The Clever Cookies Challenge


Think your attempt is pretty sweet?

Send us a video or picture of your cookie, along with any realizations you had along the way. You can do this by clicking this link, or the blue box below that says "Show Us Your Recipe!" If you're struggling with this challenge, check out Francie's work by clicking on this link to see how she made her cookie (hint: you're going to have to do some unit conversion to make this work).

Unsure of the instructions?

Check out this neat infographic below! It has all of the instructions you need to get started on the challenge, as well as having sweet treats and hot cocoa to get the imagination flowing!

Here's Some Cookie Cutter Educational Materials!

Each ingredient in the right amount MATTERS! This is because when you bake, you perform a chemical reaction. You wouldn’t put the wrong amount of one chemical in a test tube to perform a chemical reaction in a lab, would you?

Here are some common ingredients, and what they do in a recipe:

  • Eggs act as binding ingredients—they hold everything together.
  • Sugar binds to water
  • Flour forms chains of gluten, which actually keeps air in, helping expansion
  • Baking powder/soda adds air bubbles to make your cookies rise!

When baking your new number of cookies, remember to keep in mind how long you will cook them, and at what temperature. These two properties of the bake might change with a smaller batch!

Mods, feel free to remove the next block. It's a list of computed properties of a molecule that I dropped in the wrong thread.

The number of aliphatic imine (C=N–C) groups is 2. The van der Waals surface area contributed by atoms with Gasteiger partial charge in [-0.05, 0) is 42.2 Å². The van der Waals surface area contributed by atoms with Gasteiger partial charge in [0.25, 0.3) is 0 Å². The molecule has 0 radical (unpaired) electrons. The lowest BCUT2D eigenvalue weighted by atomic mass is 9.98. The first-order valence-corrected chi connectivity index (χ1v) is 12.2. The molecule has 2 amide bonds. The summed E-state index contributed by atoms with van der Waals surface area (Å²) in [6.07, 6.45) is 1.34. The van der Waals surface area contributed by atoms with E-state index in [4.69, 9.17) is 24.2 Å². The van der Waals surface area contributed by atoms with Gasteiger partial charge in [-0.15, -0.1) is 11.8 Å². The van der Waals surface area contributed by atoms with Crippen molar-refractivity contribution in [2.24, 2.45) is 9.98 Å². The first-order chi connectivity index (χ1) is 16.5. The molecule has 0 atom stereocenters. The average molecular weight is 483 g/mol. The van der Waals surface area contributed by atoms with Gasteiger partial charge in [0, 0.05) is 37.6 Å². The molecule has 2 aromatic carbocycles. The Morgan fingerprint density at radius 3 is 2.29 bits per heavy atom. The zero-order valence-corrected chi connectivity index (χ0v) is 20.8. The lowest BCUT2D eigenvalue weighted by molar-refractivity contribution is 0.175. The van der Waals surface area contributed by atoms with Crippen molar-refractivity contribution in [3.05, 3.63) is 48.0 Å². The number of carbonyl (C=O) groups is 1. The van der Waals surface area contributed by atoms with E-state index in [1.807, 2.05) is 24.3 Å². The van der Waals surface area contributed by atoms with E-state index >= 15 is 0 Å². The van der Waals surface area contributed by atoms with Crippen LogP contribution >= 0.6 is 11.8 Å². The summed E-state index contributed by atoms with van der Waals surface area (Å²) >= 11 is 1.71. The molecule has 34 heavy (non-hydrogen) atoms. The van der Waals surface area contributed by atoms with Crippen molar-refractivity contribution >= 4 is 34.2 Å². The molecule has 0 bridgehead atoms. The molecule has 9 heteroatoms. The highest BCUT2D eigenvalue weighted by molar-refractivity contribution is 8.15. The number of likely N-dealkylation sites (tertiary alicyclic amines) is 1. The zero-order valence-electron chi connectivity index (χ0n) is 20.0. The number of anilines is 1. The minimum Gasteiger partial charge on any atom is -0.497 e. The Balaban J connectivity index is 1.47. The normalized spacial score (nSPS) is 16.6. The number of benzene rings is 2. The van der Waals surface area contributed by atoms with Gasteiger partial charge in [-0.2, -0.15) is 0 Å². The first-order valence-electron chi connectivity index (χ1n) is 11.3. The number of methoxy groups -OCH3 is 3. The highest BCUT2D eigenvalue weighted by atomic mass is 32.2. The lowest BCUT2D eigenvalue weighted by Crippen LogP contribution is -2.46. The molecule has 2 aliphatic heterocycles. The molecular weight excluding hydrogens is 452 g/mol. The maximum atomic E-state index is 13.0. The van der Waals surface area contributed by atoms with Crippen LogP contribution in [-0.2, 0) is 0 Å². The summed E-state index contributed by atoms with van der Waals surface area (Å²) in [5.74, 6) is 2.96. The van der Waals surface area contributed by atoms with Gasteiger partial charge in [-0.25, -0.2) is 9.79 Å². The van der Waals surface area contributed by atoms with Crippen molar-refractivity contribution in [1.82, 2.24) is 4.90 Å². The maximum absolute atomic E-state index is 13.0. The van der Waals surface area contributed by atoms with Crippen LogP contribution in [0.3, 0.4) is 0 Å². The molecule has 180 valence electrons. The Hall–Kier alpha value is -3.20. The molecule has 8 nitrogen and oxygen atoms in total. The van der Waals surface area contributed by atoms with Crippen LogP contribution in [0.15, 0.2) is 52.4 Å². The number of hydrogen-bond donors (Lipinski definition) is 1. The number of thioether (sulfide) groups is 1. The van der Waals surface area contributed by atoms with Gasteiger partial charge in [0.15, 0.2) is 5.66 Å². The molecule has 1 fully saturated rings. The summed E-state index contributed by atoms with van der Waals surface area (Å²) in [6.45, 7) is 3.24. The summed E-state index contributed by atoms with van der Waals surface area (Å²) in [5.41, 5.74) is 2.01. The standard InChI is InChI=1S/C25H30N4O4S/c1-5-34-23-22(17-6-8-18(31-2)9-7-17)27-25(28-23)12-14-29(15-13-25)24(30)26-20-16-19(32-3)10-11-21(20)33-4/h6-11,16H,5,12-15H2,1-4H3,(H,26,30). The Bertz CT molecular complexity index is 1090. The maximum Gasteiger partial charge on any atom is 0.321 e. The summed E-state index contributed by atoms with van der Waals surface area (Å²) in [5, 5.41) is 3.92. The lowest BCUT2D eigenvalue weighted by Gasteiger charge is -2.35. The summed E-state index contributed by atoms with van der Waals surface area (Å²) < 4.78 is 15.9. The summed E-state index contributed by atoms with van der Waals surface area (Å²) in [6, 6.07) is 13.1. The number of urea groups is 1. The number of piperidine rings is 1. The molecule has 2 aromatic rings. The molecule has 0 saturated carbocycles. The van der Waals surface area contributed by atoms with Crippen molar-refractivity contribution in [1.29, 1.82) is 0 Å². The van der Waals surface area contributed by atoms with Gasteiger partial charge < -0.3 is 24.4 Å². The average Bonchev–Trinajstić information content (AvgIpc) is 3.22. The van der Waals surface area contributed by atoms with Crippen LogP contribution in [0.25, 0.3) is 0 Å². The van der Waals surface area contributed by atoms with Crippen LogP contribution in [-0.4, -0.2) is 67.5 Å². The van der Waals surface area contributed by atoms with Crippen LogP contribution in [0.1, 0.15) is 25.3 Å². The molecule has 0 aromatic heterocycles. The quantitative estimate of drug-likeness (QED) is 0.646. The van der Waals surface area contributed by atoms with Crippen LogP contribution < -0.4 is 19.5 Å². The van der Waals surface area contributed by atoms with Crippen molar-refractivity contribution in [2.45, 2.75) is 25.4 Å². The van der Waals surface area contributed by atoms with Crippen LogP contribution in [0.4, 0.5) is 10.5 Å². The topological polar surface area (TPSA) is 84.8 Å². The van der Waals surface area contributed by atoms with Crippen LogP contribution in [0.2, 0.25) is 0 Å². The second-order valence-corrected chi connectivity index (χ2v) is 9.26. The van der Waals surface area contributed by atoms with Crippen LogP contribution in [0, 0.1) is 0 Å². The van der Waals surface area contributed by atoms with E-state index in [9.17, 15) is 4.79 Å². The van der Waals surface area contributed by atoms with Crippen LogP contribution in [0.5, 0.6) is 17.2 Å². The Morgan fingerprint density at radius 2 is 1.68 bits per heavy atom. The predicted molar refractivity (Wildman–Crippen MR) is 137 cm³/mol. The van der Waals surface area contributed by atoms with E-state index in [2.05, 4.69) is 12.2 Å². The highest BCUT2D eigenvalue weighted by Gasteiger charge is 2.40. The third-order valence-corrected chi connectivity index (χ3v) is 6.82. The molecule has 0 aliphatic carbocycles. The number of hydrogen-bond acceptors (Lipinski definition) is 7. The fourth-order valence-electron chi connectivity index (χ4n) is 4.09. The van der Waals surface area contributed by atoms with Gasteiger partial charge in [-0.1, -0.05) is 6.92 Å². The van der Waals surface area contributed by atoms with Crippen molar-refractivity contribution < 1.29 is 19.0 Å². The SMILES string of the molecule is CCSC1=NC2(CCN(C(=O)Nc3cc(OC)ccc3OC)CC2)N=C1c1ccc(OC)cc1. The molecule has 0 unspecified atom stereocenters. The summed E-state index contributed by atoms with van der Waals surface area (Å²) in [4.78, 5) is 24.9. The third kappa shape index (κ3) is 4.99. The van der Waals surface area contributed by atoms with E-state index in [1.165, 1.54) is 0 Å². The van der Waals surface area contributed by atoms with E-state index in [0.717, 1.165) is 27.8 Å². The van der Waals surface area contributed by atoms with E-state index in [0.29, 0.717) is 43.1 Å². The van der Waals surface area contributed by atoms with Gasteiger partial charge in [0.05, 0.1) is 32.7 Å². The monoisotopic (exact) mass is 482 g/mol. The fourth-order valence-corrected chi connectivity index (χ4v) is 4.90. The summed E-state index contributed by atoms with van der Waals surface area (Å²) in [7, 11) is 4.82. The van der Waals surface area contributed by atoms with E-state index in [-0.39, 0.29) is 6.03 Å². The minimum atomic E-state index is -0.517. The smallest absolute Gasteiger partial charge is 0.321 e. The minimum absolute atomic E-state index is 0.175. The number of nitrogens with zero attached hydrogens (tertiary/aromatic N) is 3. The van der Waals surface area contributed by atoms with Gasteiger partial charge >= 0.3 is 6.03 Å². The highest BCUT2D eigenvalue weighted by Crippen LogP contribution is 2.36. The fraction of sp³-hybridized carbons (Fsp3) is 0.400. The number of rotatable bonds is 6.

Unit Conversions and Math in Baking:

An easy way to convert between measurement units in baking is to make fractions that cancel out units, until you end with the units you want to bake with.

For instance, here are some common conversions in baking:

  • 1 c. = 16 TBSP.
  • 1 TBSP. = 3 tsp.
  • 1 c. = 8 fluid oz.
  • 1 gal. = 4 qt.
  • 1 pint = 2 c.

To solve how many teaspoons of water are in 2 cups of water, we convert between units like this:

2 c. water * 16 TBSP water / 1 c. water * 3 tsp. water / 1 TBSP water =  96 tsp. water

Notice that we crossed out units when they cancel out because of division. The only units that were not canceled out because of division were teaspoons. Therefore, our final units are in teaspoons. We used how many tablespoons are in a cup to convert from cups to tablespoons, and then how many teaspoons are in a tablespoon to convert to teaspoons!